Stress Strategies


From coping with the holidays, to dealing with the darker and shorter winter days, to the ongoing stress that results from care-giving, many of us experience stress on a regular basis and have different ways to cope with it.

Today, the Office on Women’s Health and National Center for Complementary and Alternative Medicine hosted a live conversation on Twitter about stress – they called it a #stresschat. Want to catch up on the conversation? Go here. Many different people and organizations have been participating in today’s conversation on Twitter. Here are some resources people shared that I am finding helpful.

The National Center for Complementary and Alternative Medicine (NCCAM) helps us understand what stress actually is:

Stress is a physical and emotional reaction that people experience as they encounter changes in life. Stress is a normal feeling. However, long-term stress may contribute to or worsen a range of health problems including digestive disorders, headaches, sleep disorders, and other symptoms. Stress may worsen asthma and has been linked to depression, anxiety, and other mental illnesses.

NCCAM also talks about relaxation techniques we can all use to reduce tension and address the stress we are experiencing. Different techniques include deep breathing, guided imagery and meditation. Want to learn more? Check out these five things to know about relaxation techniques for stress.

The Kripalu Center for Yoga & Health says, “If you’re alive, you experience stress.” How true that is.

A little bit of stress is ok, but chronic stress can have long-lasting impacts on our health. Dr. Susan Lord, a Kripalu Healthy Living faculty member and expert in mind-body medicine, says we can “transform stress by intentionally activating the relaxation response, which increases blood flow to the brain and releases chemicals that make your organs slow down.” And that’ a good thing.

There are seven steps she suggests to activating our relaxation response and increase our mindful living:

  1. Develop self-awareness via yoga and meditation.
  2. Express yourself creatively.
  3. Be here now. Live in the present moment – not too much in the past or the future.
  4. Find community.
  5. Identify stressful thoughts and beliefs. Eavesdrop on your internal dialogue. Just noticing will prepare you to start shifting stressful thoughts and beliefs to more positive ones.
  6. Do experiments: “Identify one concern you have about your life or health, and come up with a new way to deal with it.”
  7. Avoid judgment. Notice when you start to criticize yourself and others, and be kind instead.

These are all great tips that you can use to care for yourself. But what about when you have someone else to care for, as well? AARP talks about when caregivers experience a lot of stress – and what to do to take care of yourself and the other person you’re caring for.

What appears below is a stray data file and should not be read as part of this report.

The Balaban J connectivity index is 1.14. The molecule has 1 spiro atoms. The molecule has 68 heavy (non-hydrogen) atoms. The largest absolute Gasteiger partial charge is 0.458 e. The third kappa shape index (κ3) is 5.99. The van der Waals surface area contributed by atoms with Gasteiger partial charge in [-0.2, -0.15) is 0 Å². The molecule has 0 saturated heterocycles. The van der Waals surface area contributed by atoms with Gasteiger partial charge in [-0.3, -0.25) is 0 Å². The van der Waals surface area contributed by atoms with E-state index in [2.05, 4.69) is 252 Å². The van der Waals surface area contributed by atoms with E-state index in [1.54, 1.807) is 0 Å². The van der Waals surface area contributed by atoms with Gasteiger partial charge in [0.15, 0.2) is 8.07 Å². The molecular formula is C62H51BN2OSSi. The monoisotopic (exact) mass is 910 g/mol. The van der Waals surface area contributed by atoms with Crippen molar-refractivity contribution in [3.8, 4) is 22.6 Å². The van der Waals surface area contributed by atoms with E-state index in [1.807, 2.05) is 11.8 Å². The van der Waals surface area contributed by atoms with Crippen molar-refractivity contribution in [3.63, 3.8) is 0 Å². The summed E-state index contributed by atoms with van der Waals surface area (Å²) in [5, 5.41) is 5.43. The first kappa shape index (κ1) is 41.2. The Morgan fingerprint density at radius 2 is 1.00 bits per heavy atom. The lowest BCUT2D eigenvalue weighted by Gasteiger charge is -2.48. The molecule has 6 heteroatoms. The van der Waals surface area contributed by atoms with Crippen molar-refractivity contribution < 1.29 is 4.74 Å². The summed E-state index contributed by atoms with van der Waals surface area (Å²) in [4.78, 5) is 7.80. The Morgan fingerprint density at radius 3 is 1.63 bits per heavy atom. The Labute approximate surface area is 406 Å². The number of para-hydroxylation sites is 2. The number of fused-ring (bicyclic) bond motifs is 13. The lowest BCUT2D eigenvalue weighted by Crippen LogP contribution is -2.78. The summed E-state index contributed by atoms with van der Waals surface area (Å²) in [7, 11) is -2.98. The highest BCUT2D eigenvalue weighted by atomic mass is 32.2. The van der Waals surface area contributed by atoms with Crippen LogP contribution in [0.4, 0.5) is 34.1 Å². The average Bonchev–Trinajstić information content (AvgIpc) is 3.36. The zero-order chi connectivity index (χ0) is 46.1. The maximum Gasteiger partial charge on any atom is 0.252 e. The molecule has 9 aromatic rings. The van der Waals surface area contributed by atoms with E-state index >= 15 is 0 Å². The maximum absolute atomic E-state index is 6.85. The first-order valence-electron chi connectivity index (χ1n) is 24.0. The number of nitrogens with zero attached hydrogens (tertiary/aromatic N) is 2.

AARP has their own list of 10 tips. Here are just a few!

  • Put your physical needs first. If you’re not caring for yourself (eating well, getting enough sleep, getting regular medical check-ups…), you wont’ be in any shape to care for others.
  • Ask for help.
  • Get organized. Develop a system with calendars and to-do lists to help you stay on top of it all.
  • Take a break. You deserve it. Really.

We all experience significant stress at some point in our lives. It is so important that we take care of ourselves, model self-care to others, and be there for others who may be going through a tough time. What are some strategies that work for you? What is one new thing you plan to try to manage the stress in your life?

Join us at tonight’s World AIDS Day concert!


Every year, December 1st is World AIDS Day – a day when all us around the world unite together in the fight against HIV, show our support for people living with HIV and commemorate those who have died. Learn more about World AIDS Day and how you can get involved here.

Tonight, BABES Network-YWCA will be attending Wo’Pop World AIDS Day Concert – a free KEXP concert – at the EMP Museum. From 5:00 PM to 10:00 PM, join Wo’ Pop host Darek Mazzone for this free, all ages event complete with art, snacks, education, culture, and music provided by Chimurenga Rennaissance, and Thomas Mapfumo & the Blacks Unlimited.

We hope you will join us! RSVP here.

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Participating Wo’ Pop World AIDS Day partners: Lifelong, EMP Museum, East African Community Services, Fred Hutchinson, One Vibe Africa, BABES Network YWCATheo Chocolates, and with generous support from the Bill and Melinda Gates Foundation.

A Time of Thanks!


It is really early in the morning and once again the phone alarm clock is ringing. It has been cold lately and your warm bed with fluffy pillows probably feel quite nice. You would love to snuggle deep under the covers and go back to sleep. Yet like many of us, you have to go to work!

Have you ever taken time to stop and consider how many lives the work you do really affect? Come on, pause for a minute and think about it!

As I prepared to write this post, I instinctively thought of Thanksgiving. No, I didn’t think of the meal I would eat or whether or not the Seattle Seahawks will beat the San Francisco 49ers this week! My mind drifted to the women we serve through Women’s Health Outreach at the YWCA!